Sue Lingard, Director of Cezanne HR shares the results of research into the realities of onboarding, and why a non-digital, non-inclusive onboarding approach could be costing businesses millions.
Our survey earlier this year, which polled senior HR practitioners across the UK, found that nearly two-thirds (63%) of organisations are suffering from ‘Non-Starter Syndrome’, with HR respondents reporting that they’ve had new recruits quit before they even start.
The research also found that nearly one-fifth of employees stay in a job for less than a year. These statistics present a clear picture of the challenges – and opportunities – for UK HR teams when it comes to reducing talent churn.
So what are the problems surrounding employee onboarding? And what can organisations do to resolve them?
What’s missing with onboarding?
From an employee perspective, it’s clear that organisations are struggling to get communication right. In other research conducted by Cezanne HR, almost a third (31%) of ‘non-starters’ cited bad experience or poor or no follow up from the organisation between being offered the job and starting, and 45% stated they would have liked more communication before their job started. When asked which onboarding communication tools were deployed within organisations, a significant 87% of respondents lack a web-based onboarding tool or portal.
Hidden in clear sight
Our research also revealed that 60% of gig workers aren’t included (or organisations don’t know whether they are included) in the organisation’s onboarding process. And, with the gig economy the fastest growing section of the UK workforce, the visibility, productivity and retention challenges that this creates are only set to increase.
A third (33%) of HR teams are also not tailoring onboarding experiences to include those returning from leave, including maternity, paternity, and long-term sick leave, meaning these employees are also being left out in the cold.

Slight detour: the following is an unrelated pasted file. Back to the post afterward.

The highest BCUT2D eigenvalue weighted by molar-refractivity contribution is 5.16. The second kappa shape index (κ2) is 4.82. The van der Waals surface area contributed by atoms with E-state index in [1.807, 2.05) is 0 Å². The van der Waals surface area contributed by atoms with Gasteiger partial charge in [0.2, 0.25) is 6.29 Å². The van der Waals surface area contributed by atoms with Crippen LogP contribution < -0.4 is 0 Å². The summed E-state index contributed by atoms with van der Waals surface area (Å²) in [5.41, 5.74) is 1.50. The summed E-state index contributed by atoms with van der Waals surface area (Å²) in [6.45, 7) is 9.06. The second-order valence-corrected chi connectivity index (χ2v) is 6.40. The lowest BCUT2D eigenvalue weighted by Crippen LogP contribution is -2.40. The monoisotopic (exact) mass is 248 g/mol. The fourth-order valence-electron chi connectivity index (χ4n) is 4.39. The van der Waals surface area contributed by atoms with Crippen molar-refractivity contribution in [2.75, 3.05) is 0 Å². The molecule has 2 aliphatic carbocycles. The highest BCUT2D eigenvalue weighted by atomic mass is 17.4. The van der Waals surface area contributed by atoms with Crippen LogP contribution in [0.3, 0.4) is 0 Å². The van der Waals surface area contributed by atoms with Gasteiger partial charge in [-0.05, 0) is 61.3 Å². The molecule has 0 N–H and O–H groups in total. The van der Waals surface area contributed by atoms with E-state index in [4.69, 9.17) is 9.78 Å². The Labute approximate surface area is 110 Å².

The cost of churn
The research also revealed that while the average cost of recruitment per candidate is £1,739, the mean spend for onboarding is just £290 per employee, or 17% of average recruitment expenditure. Add to this the extra business costs that arise from time and money being spent on new hires that only stay a few months, and the basic economics of investing in efficient and effective onboarding systems become very apparent – and that’s without even touching on the significant benefits that optimised onboarding delivers in terms of fast time to employee productivity, greater engagement and lower administrative overheads.
With only 17% of respondents describing their onboarding processes as ‘best in class’, there is a clear requirement for HR to focus on improving onboarding processes and systems across the organisation.
With this in mind, it is perhaps unsurprising – yet encouraging – that recent research from Fosway Group suggests almost half (48%) of organisations are looking to invest more in onboarding systems this year.
In short, the financial and employee wellbeing benefits all stack up to onboarding being a central strategy for the future of successful HR.